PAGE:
Personality: 4 Reasons it Matters to Entrepreneurs
It’s not just Silicon Valley and the Big Apple feeling the squeeze. Burgeoning, up-and-coming markets pinched between coasts sense the tide rising, sending founders and execs from across the country scrambling to edge out the competition waiting to snag rock star talent. But how do entrepreneurs, especially those running new or emerging businesses, attract and retain the best employees when dollars are short and hours are long?
At turnstone, we think the answer lies, at least in part, in the kind of culture they’re able to offer recruits. For the past year, we’ve been studying startup culture and kind of work environments founders are creating for their teams. The emerging themes are solid. Companies who put their personalities on display, follow their passion, remain agile and exhibit authenticity are the ones winning the talent race.
So what is it about personality that has young talent paying attention? And why should it matter to entrepreneurs?
We think it comes down to four things:
People: We all know that having the right mix of personalities is critical to success. In fact, the Harvard Business Review and countless others have made “cultural fit” a virtual hiring trump card, arguing that while it’s possible to train for skill, it’s nearly impossible to alter someone’s habits, workplace style, values and norms. So give your current crowd some love and take time to find that “just right” fit when hiring. With Americans spending more time working than anything else, you’ll be glad you did.
Engagement:Whether wasting time in the office or blatantly disregarding project deadlines, workers who lack passion for their jobs impact the bottom line—to the tune of $450B lost in the U.S. alone each year. That’s why it’s critical to take time to understand the personalities of your employees, especially while hiring. Are they driven? Results-oriented? Motivated to excel? How long will this role keep them happy? If current employees show signs of detachment, consider meeting to explore whether a role adjustment would boost enthusiasm.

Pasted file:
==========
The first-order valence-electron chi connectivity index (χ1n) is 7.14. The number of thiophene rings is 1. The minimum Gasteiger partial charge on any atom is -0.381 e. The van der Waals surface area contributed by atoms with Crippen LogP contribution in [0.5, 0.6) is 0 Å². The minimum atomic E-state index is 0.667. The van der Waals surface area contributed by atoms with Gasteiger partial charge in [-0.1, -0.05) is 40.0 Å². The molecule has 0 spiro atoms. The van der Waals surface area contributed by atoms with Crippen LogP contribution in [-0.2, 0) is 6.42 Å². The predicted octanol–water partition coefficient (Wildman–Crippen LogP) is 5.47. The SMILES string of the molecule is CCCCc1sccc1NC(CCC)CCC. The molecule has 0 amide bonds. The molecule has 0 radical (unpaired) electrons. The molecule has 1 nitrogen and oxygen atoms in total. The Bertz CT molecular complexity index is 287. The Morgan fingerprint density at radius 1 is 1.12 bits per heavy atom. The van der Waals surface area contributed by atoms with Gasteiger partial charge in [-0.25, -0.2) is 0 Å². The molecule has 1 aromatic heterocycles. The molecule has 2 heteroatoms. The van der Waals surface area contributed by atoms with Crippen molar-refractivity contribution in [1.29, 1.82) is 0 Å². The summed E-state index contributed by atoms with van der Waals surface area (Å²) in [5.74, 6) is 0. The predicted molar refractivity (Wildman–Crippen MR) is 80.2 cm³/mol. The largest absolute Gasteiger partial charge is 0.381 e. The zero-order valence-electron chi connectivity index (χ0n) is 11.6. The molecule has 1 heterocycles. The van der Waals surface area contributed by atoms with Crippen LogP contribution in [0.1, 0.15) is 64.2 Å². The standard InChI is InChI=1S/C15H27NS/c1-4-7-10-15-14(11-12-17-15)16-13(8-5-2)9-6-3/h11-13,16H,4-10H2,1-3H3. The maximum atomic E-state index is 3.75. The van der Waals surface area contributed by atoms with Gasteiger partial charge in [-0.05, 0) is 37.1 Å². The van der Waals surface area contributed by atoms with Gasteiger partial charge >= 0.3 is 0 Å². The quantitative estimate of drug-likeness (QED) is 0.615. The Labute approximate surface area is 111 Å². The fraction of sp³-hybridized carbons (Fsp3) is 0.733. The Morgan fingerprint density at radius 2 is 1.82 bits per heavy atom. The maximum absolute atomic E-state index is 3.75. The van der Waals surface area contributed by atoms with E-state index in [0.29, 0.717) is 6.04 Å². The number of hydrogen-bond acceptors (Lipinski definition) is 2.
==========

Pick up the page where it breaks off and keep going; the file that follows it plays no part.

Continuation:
Branding: Millennials are forcing companies to not only rethink the way they’re branded externally, but the way they brand and sell themselves as potential employers, too. Millennials want authenticity and true personality to shine through, not a polished, buttoned-up version of life in the office. So when meeting or interviewing talent, make sure you can articulate your culture and kind of personality your office has. Have a clear point of view on issues that define your culture and brand, as well the kinds of traits a new hire would need to succeed in your organization.
Flexibility: From blue jeans and flannel shirts to after-hours events, startup culture is all about flexibility. Founders know that young professionals want choices, and that if employers don’t provide them, workers will certainly look elsewhere. Start by letting them work in ways that feel authentic to their personality. Offer lounge areas, standing height tables, quiet corners for focus work, and places where they can come together. Run the numbers on generous vacation policies, develop a point of view on remote or distributed work, and stop to consider other ways that your flexible culture will draw the right people in—and keep them for the long run.
Want to learn more about startup culture? Read this.